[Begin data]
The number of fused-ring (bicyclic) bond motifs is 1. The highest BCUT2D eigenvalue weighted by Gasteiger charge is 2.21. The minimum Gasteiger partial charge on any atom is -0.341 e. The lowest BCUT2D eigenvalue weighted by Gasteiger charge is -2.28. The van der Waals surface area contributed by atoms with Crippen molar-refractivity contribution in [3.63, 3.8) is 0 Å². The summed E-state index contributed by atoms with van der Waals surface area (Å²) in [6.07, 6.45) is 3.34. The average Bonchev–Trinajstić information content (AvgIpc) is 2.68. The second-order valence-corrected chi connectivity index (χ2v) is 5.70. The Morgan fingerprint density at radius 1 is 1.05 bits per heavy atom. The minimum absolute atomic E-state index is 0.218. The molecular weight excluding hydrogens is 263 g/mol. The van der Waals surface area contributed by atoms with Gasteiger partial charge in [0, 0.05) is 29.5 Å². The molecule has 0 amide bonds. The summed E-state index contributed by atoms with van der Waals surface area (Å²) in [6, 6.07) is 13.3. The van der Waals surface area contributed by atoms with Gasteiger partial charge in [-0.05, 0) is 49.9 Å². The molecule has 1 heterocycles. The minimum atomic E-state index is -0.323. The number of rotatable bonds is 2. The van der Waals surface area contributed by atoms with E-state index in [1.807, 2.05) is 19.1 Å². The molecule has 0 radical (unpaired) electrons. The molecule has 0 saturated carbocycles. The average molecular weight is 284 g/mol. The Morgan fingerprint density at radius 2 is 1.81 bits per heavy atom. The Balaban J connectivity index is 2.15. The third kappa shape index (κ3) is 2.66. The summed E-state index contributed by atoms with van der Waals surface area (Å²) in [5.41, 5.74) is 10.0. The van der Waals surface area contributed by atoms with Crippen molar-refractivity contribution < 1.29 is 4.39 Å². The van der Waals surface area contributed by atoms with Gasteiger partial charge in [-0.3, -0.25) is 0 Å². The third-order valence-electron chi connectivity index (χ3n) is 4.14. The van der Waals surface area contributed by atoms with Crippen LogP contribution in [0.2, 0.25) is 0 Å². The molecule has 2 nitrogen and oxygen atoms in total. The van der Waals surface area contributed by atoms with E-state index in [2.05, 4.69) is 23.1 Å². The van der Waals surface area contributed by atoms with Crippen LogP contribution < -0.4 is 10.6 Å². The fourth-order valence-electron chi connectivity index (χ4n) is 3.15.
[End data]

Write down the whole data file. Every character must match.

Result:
The number of fused-ring (bicyclic) bond motifs is 1. The highest BCUT2D eigenvalue weighted by Gasteiger charge is 2.21. The minimum Gasteiger partial charge on any atom is -0.341 e. The lowest BCUT2D eigenvalue weighted by Gasteiger charge is -2.28. The van der Waals surface area contributed by atoms with Crippen molar-refractivity contribution in [3.63, 3.8) is 0 Å². The summed E-state index contributed by atoms with van der Waals surface area (Å²) in [6.07, 6.45) is 3.34. The average Bonchev–Trinajstić information content (AvgIpc) is 2.68. The second-order valence-corrected chi connectivity index (χ2v) is 5.70. The Morgan fingerprint density at radius 1 is 1.05 bits per heavy atom. The minimum absolute atomic E-state index is 0.218. The molecular weight excluding hydrogens is 263 g/mol. The van der Waals surface area contributed by atoms with Gasteiger partial charge in [0, 0.05) is 29.5 Å². The molecule has 0 amide bonds. The summed E-state index contributed by atoms with van der Waals surface area (Å²) in [6, 6.07) is 13.3. The van der Waals surface area contributed by atoms with Gasteiger partial charge in [-0.05, 0) is 49.9 Å². The molecule has 1 heterocycles. The minimum atomic E-state index is -0.323. The number of rotatable bonds is 2. The van der Waals surface area contributed by atoms with E-state index in [1.807, 2.05) is 19.1 Å². The molecule has 0 radical (unpaired) electrons. The molecule has 0 saturated carbocycles. The average molecular weight is 284 g/mol. The Morgan fingerprint density at radius 2 is 1.81 bits per heavy atom. The Balaban J connectivity index is 2.15. The third kappa shape index (κ3) is 2.66. The summed E-state index contributed by atoms with van der Waals surface area (Å²) in [5.41, 5.74) is 10.0. The van der Waals surface area contributed by atoms with Crippen molar-refractivity contribution < 1.29 is 4.39 Å². The van der Waals surface area contributed by atoms with Gasteiger partial charge in [-0.3, -0.25) is 0 Å². The third-order valence-electron chi connectivity index (χ3n) is 4.14. The van der Waals surface area contributed by atoms with Crippen LogP contribution in [0.2, 0.25) is 0 Å². The molecule has 2 nitrogen and oxygen atoms in total. The van der Waals surface area contributed by atoms with E-state index in [2.05, 4.69) is 23.1 Å². The van der Waals surface area contributed by atoms with Crippen LogP contribution < -0.4 is 10.6 Å². The fourth-order valence-electron chi connectivity index (χ4n) is 3.15.